In preparation for one of the best writing conferences of the year, we here at Fiction Unbound got in touch with noir author and all-around cool guy, Benjamin Whitmer, to talk about his chosen genre, the likability of characters in darker stories, and his work at Lighthouse Writers Workshop. He is the author of two novels, Pike and Cry Father, and will be talking on the panel at the salon “Despicable Me: The Likability Problem” at Lighthouse’s annual Lit Fest in Denver, Colorado. Lit Fest is a two week extravaganza of seminars, parties, workshops, and readings for writers of all types and flavors. If you are in the area between June 2nd and June 16th, you should absolutely drop by and see what all fuss is about!
Danyelle C. Overbo: First off, how long have you been teaching at Lighthouse and how many Lit Fests have you participated in over the years?
Benjamin Whitmer: I’ve been here a little more than three years. Lighthouse has been a revelation for me. I’ve never really been a part of any writing community, and it’s been a game changer for me on a number of levels. As to Lit Fest, this’ll be my third. It’s one of my favorite times of year.
DCO: What are the classes you teach at Lighthouse? What are your favorite topics to teach?
BW: I seem to have settled down to three classes, basically. My noir class, a long form narrative class that exists to pull in both my memoir and novel Book Project folks, and reading as a writer classes about Cormac McCarthy’s stuff. Usually Blood Meridian, but I’m branching out to No Country for Old Men and The Road in the fall.
DCO: You are on the panel "Despicable Me: The Likability Problem" at Lit Fest this year. Can you talk a little bit about why you were chosen to discuss that topic?
BW: I guess it’s because my characters are known – by those few who know them – as being unlikable. I actually don’t have that problem with them: I love my characters. I know they’re not for everyone, but everyone isn’t for me. They’re tremendously flawed, but who isn’t? Most of the books I read that feature characters that’re supposed to be likable just come across as bland to me. But I know my perspective is entirely skewed. I’ll read a book on the New York Times bestseller list and hate the characters so much I think the author’s trying to pull a fast one, but then I talk to somebody else and they’ll tell me how much they identify with them. It’s moments like those I realize I really shouldn’t be out in public.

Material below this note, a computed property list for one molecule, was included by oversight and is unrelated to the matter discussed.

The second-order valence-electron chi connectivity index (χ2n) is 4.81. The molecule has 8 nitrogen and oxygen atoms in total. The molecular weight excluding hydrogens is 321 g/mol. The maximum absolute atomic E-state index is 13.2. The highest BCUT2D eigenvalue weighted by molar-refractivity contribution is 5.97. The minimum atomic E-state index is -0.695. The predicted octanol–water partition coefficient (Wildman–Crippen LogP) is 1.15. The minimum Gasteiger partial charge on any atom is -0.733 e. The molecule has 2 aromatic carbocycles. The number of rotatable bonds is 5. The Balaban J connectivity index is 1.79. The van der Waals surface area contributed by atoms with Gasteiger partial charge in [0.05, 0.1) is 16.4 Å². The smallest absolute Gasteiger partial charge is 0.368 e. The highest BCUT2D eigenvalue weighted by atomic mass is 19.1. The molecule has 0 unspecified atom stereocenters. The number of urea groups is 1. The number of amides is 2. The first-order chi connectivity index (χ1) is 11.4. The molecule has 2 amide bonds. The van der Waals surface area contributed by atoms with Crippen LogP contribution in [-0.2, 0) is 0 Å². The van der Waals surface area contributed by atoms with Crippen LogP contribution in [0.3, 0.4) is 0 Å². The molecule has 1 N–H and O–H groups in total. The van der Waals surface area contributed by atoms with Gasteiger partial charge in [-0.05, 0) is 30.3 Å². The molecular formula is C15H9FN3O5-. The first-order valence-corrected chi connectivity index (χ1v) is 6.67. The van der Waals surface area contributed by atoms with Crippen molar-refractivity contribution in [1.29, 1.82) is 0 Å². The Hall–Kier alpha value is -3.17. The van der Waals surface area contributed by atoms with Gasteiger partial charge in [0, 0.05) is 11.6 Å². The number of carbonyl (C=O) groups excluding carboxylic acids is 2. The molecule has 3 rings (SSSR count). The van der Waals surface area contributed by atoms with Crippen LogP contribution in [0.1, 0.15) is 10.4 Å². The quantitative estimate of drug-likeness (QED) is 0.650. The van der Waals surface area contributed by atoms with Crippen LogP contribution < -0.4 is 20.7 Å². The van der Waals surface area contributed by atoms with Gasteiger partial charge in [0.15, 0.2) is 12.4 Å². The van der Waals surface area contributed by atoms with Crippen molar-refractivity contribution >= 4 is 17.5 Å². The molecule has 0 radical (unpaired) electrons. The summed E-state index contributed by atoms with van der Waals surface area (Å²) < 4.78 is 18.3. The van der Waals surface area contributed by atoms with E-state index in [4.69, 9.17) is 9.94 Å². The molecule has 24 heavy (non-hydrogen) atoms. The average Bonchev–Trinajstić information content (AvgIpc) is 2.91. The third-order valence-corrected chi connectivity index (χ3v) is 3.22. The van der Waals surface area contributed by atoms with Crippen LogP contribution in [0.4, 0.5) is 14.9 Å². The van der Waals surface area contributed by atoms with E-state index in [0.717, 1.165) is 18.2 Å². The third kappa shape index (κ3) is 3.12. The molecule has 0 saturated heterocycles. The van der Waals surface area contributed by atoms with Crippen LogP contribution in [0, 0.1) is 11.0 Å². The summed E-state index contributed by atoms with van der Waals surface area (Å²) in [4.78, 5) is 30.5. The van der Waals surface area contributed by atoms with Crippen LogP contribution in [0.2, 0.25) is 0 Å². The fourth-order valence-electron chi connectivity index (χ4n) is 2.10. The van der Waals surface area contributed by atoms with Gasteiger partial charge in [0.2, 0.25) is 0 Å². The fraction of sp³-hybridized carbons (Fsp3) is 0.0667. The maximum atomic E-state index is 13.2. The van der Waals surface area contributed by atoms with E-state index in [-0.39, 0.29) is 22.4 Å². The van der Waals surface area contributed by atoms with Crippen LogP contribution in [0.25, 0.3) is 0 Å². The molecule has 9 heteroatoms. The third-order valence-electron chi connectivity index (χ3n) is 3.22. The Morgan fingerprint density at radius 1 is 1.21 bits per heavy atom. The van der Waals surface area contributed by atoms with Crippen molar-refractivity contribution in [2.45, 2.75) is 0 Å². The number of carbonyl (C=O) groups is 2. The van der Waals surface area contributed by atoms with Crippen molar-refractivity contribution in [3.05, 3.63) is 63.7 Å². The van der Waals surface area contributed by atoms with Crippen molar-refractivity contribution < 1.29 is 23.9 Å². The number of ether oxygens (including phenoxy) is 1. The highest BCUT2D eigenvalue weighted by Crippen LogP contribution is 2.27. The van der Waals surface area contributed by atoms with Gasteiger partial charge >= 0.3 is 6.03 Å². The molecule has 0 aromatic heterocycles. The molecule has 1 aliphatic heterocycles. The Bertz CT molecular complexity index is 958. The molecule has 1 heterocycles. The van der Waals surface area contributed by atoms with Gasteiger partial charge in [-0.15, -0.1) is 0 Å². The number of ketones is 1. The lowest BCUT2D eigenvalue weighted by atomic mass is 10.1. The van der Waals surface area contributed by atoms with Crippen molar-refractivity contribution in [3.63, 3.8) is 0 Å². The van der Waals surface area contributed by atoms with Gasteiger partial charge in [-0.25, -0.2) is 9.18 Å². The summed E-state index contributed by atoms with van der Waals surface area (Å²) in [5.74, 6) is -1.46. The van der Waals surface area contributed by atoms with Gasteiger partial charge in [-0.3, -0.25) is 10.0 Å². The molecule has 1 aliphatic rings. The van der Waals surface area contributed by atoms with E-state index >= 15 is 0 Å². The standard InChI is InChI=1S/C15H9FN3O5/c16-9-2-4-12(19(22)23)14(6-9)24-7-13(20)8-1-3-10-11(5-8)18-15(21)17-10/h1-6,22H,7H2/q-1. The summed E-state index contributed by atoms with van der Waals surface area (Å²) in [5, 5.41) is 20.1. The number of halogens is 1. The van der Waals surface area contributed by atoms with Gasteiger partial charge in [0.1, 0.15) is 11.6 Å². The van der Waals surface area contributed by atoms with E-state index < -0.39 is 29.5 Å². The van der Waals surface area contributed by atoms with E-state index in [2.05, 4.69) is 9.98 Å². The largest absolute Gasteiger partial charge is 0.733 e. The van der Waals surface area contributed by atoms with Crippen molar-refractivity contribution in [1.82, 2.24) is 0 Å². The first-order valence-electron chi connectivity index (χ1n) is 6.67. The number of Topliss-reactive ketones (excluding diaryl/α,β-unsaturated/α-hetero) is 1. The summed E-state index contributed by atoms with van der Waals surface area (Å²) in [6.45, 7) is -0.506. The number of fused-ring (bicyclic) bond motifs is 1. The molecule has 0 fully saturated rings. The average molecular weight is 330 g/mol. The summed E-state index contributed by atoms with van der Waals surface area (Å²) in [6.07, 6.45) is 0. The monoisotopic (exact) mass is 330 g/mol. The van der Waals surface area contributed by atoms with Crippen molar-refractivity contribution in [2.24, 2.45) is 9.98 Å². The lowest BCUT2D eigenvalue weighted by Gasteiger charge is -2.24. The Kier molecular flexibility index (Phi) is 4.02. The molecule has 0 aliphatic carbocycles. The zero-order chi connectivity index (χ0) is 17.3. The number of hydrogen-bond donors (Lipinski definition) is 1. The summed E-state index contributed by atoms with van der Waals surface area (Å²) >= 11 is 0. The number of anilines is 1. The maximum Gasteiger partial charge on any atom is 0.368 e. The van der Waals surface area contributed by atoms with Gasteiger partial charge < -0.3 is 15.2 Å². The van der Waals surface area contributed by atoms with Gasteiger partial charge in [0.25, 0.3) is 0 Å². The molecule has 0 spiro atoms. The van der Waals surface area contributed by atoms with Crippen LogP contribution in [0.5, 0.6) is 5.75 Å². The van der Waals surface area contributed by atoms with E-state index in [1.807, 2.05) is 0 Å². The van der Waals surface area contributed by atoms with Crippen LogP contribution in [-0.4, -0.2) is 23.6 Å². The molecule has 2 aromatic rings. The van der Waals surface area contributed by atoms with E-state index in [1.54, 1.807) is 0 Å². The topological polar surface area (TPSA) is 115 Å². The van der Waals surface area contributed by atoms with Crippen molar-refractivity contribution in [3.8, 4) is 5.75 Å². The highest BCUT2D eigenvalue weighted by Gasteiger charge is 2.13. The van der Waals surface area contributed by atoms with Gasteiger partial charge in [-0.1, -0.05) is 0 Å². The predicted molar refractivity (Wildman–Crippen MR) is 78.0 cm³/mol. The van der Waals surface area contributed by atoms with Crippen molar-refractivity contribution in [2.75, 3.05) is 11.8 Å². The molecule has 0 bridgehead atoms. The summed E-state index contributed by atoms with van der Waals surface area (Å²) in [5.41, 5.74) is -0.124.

DCO: Your books are considered neo noir or "hard-boiled" fiction. How does this genre encourage the sort of "anti-hero" characters that are sometimes considered unlikeable?
BW: My first two novels get called noir and I agree with that, for the most part. The definition of noir is pretty simple to my mind. It’s Dennis Lehane’s definition: Noir is “working class tragedy.” And in tragedy, the characters have to be tremendously flawed. That’s built into what tragedy is. You can’t find me the blandly likable protagonist in Macbeth or Oedipus Rex. They’re not there because that’s not what the genre does, and those aren’t the questions it addresses. It’s a genre that does a different kind of work.
I’m not sure there’s really any place for it in the American crime fiction genre. Most of what’s sold in the US as crime fiction is really superhero fiction. It’s just these superheroes are detectives or cops and get the occasional bourbon hangover or whatever. And that’s nothing I have any interest in doing. I like reading some of it, and think there’s some great writing in the genre, but it’s not my bag.
DCO: What do you like about writing characters who are flawed in this way?
BW: It’s not really something I like or dislike. I mean, I’m trying deliberately to work with the specific genre of tragedy as I understand it. It’s just always been what I’ve gravitated towards. It’s been that way since I was a kid. I’ll watch a Shakespeare comedy that ends with a wedding, and cool, I’ll think it’s fun. But for me, I’ve always liked the other plays better, the ones that end in a pile of dead bodies.